photo courtesy Memphis and Shelby County Room, Benjamin L. Hooks Central Library
Of all of our city’s parks, downtown’s Court Square probably seems the unlikeliest place for anybody to die by drowning. After all, it’s blocks away from the Mississippi River, and the square’s historic fountain is too shallow to be a danger. Besides, there’s a cast-iron fence around the entire basin.
But it didn’t always look that way. When the massive fountain was unveiled back in 1876, topped with the bronze statue of Hebe, that octagonal basin was actually a concrete moat more than six feet deep, often stocked with catfish, turtles, and — if you can believe some accounts — a couple of alligators. And there was no fence around it. If anybody thought the showpiece of Court Square was a hazard, they never said anything about it until the afternoon of August 26, 1884.
That day, 10-year-old Claude Pugh, described as “a newsboy and small for his age,” was sitting on the stone rim of the fountain, playing with a toy boat in the water. He leaned too far over and tumbled in, and since the bottom of the fountain was sloped, and slippery from algae, he couldn’t regain his footing.
What’s incredible is that the park was filled with visitors that day who could have saved the boy, but didn’t even try. “There were a number of men, women, and children in the square at the time,” reported the Memphis Daily Appeal the following day, “and not an effort was made to save him. Stalwart men did not move a muscle, but stood silently by with staring eyes and gaping mouths.”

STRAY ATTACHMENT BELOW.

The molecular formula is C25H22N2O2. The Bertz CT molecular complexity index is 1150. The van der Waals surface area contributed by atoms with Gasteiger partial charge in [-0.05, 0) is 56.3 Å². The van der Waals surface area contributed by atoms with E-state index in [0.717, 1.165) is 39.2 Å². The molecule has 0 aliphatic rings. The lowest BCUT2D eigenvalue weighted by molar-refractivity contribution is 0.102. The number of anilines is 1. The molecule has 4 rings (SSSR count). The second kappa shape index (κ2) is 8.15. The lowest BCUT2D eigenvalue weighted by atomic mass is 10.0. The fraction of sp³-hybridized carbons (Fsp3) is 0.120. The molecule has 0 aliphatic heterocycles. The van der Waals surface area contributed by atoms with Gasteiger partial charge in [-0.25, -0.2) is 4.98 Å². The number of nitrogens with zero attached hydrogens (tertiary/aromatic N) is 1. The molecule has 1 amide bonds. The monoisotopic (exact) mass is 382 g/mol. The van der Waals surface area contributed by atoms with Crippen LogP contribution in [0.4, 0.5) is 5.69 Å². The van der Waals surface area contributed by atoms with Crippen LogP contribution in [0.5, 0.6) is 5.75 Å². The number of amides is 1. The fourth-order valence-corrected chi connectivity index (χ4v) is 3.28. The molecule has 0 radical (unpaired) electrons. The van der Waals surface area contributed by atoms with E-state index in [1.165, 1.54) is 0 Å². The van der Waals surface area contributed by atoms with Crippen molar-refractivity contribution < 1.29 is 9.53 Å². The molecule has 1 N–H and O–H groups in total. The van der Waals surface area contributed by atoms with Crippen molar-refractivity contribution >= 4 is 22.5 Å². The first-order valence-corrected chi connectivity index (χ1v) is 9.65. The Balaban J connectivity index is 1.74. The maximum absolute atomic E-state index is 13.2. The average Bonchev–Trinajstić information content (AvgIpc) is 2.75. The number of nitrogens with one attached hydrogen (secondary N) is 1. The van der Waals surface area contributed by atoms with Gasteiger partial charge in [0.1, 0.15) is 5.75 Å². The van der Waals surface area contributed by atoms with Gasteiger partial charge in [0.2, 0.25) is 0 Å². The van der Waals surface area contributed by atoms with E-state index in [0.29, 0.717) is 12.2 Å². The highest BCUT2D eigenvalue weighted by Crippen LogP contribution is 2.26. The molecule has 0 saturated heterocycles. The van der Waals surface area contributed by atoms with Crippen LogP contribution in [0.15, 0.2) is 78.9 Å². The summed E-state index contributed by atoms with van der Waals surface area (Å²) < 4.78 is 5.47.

After struggling for several minutes, Pugh slipped beneath the surface. Newspaper editors expressed their outrage at the people who witnessed the tragedy: “Their hearts must have been made of stone, and the milk of human kindness in their breasts sour whey. More consideration should have been given a dumb beast.”
When a fireman was finally called to the scene, it took him more than 15 minutes to recover the boy’s body from the water. By that time, of course, it was too late. Little Claude Pugh, described by the Appeal as “the only son of a widow of good family and her chief pride and comfort,” was buried in Elmwood Cemetery. No gravestone marks the site today.